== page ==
How to Generate Sales From Your Email List
By Mark Mathis, VP of Sales for Homes.com
Successfully generating leads with an email list is a matter of figuring out what segments you should divide your list into and determining what each of your segments will find valuable. How well you segment your market and deliver meaningful messages to those individual groups determines the level of success you can achieve with your email list.
“Buyers” and “sellers” are not specific enough niches. Don’t be afraid to get really granular with your groups or to enroll your contacts in more than one relevant list. If your contact really does have a particular need or interest, then they will appreciate the information they receive as part of the group.
So how do you determine what groups you should set up? Sometimes it is easier to start with the message you want to deliver, and then identify the group who would benefit most from that information.
Look for common problems you can offer a solution to. If you live in a college town with a lot of student housing, helping parents with college-aged kids find housing is a great place to start. Go through your email list and find the people with kids in high school and start sending them information about buying vs. renting during college and lists of the best student housing locations.
Those same people may also benefit from being added to your downsizing list if their kids are moving away. Starting with problems, you can identify several groups of people that you can help in very targeted ways.
Big life events often affect housing requirements. Is one of your contacts having a baby? They may be looking for a bigger yard or a better school zone. Are they getting married? Then they are probably moving out of their current house and getting a place together. Whatever the event, if you have a content plan for them and a group to add them to, then your chances of helping them with that housing change are much better.
The groups you create will often be permanent, but the people in each group will change over time. People will need to be moved from one group to another as they go through the phases of their life, and if it all goes to plan, you could be there to help them with each of their moves.
In the old days of real estate, you had very limited access to listing without a real estate agent. Lists of available properties were printed out, locked in the broker’s office, and buyers had to come see you to know what was for sale. Now anyone can easily find listings anytime, anywhere thanks to the internet—but that does not mean you cannot add value.
With so much data available, what people really need these days is an expert (you) to organize and deliver listing data in a useful and easy-to-understand way. The perfect example is the neighborhood report. Anyone can find the data in a neighborhood report, and there may even be someone organizing it in your town already, but not personally delivering that information directly to your email list.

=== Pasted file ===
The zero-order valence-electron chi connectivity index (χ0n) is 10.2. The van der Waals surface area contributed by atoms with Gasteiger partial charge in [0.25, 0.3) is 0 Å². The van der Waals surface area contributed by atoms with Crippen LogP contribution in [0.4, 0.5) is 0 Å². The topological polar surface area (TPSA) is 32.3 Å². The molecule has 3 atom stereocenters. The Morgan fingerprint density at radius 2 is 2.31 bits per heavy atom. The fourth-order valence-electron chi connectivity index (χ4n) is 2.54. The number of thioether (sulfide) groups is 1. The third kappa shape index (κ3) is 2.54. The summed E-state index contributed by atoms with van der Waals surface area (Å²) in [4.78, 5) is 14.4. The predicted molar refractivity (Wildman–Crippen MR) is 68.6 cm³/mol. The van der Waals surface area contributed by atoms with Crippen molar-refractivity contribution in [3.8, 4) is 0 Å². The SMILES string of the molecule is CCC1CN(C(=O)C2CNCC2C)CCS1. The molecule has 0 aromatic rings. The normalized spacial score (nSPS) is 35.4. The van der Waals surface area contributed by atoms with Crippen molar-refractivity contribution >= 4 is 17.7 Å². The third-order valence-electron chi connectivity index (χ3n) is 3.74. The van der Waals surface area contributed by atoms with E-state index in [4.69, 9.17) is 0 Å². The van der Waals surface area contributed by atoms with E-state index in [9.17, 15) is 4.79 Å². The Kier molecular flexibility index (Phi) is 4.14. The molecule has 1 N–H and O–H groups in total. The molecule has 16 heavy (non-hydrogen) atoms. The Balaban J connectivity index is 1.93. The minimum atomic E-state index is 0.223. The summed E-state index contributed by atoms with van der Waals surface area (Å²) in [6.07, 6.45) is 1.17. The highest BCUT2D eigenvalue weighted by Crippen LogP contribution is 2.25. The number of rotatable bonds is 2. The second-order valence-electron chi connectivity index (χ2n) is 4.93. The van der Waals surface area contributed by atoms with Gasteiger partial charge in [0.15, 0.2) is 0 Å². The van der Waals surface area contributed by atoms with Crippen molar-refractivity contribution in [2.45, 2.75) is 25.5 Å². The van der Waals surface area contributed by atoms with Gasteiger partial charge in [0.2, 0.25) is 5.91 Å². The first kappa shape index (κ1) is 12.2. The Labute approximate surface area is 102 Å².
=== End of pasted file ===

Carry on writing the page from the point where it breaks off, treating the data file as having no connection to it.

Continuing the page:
If you have your contacts sorted into groups of people who live or want to live in particular neighborhoods, then you can provide value to them by delivering the information about that area to them.
Ultimately, the goal of all this email organization is to increase the lifetime value of your clients. Just because you helped someone buy their first home five years ago does not mean they will be calling you for their next move. You need to continue providing them with information they will value, at the time they will value it, if you want them to think of you when they or someone they know needs a real estate agent.
If your current CRM does not offer the flexibility to group and send targeted messages, you should check out the tools Homes.com has to offer. The Homes.com lead manager helps you create custom groups and our are the perfect platform to host your targeted, custom messages.
Mark Mathis is VP of Sales at Homes.com. For more information, please visit .
- Some ‘Luxury’ Home Features Becoming ‘Standard’
Builders say some the home elements that were considered upgrades only a few years ago are a standard element of most new home construction today – items such as laundry rooms, walk-in master closets and low-emissivity (low-e) windows.
LAST VEGAS – First-time and repeat buyers say they’d rather have a smaller home with high-quality amenities than a bigger property with fewer such features, according to a survey the National Association of Home Builders released during the International Builders’ Show last week in Las Vegas.
NAHB’s report, titled “What Home Buyers Really Want,” identified the following features as being most desired by both segments of buyers.
- Laundry rooms
- Energy Star–rated windows
- Hardwood flooring
- Walk-in pantries
- Ceiling fans
- Kitchen double sink
Builders report that designers are including flexible spaces that add greater functionality to laundry rooms. They’re also creating more outdoor spaces to seamlessly integrate indoor and outdoor living.
The survey also uncovered the most likely features that single-family homebuilders say is becoming standard in most new homes built today, including
- walk-in master closets
- low-emissivity (low-e) window
- laundry rooms
Builders say they’re also more likely to add energy efficient features, such as lighting, programmable thermostats and Energy Star-rated appliances.
The open design concept, along with great rooms and 9-plus-foot ceilings on the first floor, is also becoming common in newly built homes, the survey finds.
Source: National Association of Home Builders
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